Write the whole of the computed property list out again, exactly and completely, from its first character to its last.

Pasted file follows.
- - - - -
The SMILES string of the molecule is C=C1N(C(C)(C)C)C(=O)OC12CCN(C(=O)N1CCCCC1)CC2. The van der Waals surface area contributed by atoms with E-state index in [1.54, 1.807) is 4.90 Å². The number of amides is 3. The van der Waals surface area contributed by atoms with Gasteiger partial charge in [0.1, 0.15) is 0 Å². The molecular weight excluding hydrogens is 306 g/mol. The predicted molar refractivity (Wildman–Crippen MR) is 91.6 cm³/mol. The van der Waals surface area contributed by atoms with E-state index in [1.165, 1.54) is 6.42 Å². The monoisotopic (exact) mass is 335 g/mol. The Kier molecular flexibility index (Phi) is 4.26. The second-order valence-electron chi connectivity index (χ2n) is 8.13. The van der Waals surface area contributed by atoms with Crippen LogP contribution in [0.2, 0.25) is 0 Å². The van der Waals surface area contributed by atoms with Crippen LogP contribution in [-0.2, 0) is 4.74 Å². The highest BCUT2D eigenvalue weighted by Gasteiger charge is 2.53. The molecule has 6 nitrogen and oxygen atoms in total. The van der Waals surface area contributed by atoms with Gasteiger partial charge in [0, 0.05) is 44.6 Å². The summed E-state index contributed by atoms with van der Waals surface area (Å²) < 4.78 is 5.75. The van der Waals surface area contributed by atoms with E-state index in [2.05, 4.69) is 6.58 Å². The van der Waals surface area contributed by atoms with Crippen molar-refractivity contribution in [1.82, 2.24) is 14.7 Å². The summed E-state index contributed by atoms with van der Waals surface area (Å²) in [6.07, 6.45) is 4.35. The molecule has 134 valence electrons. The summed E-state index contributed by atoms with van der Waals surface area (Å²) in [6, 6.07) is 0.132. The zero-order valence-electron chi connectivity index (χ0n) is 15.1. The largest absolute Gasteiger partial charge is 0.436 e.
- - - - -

The SMILES string of the molecule is C=C1N(C(C)(C)C)C(=O)OC12CCN(C(=O)N1CCCCC1)CC2. The van der Waals surface area contributed by atoms with E-state index in [1.54, 1.807) is 4.90 Å². The number of amides is 3. The van der Waals surface area contributed by atoms with Gasteiger partial charge in [0.1, 0.15) is 0 Å². The molecular weight excluding hydrogens is 306 g/mol. The predicted molar refractivity (Wildman–Crippen MR) is 91.6 cm³/mol. The van der Waals surface area contributed by atoms with E-state index in [1.165, 1.54) is 6.42 Å². The monoisotopic (exact) mass is 335 g/mol. The Kier molecular flexibility index (Phi) is 4.26. The second-order valence-electron chi connectivity index (χ2n) is 8.13. The van der Waals surface area contributed by atoms with Crippen LogP contribution in [0.2, 0.25) is 0 Å². The van der Waals surface area contributed by atoms with Crippen LogP contribution in [-0.2, 0) is 4.74 Å². The highest BCUT2D eigenvalue weighted by Gasteiger charge is 2.53. The molecule has 6 nitrogen and oxygen atoms in total. The van der Waals surface area contributed by atoms with Gasteiger partial charge in [0, 0.05) is 44.6 Å². The summed E-state index contributed by atoms with van der Waals surface area (Å²) < 4.78 is 5.75. The van der Waals surface area contributed by atoms with E-state index in [2.05, 4.69) is 6.58 Å². The van der Waals surface area contributed by atoms with Crippen molar-refractivity contribution in [1.82, 2.24) is 14.7 Å². The summed E-state index contributed by atoms with van der Waals surface area (Å²) in [6.07, 6.45) is 4.35. The molecule has 134 valence electrons. The summed E-state index contributed by atoms with van der Waals surface area (Å²) in [6, 6.07) is 0.132. The zero-order valence-electron chi connectivity index (χ0n) is 15.1. The largest absolute Gasteiger partial charge is 0.436 e.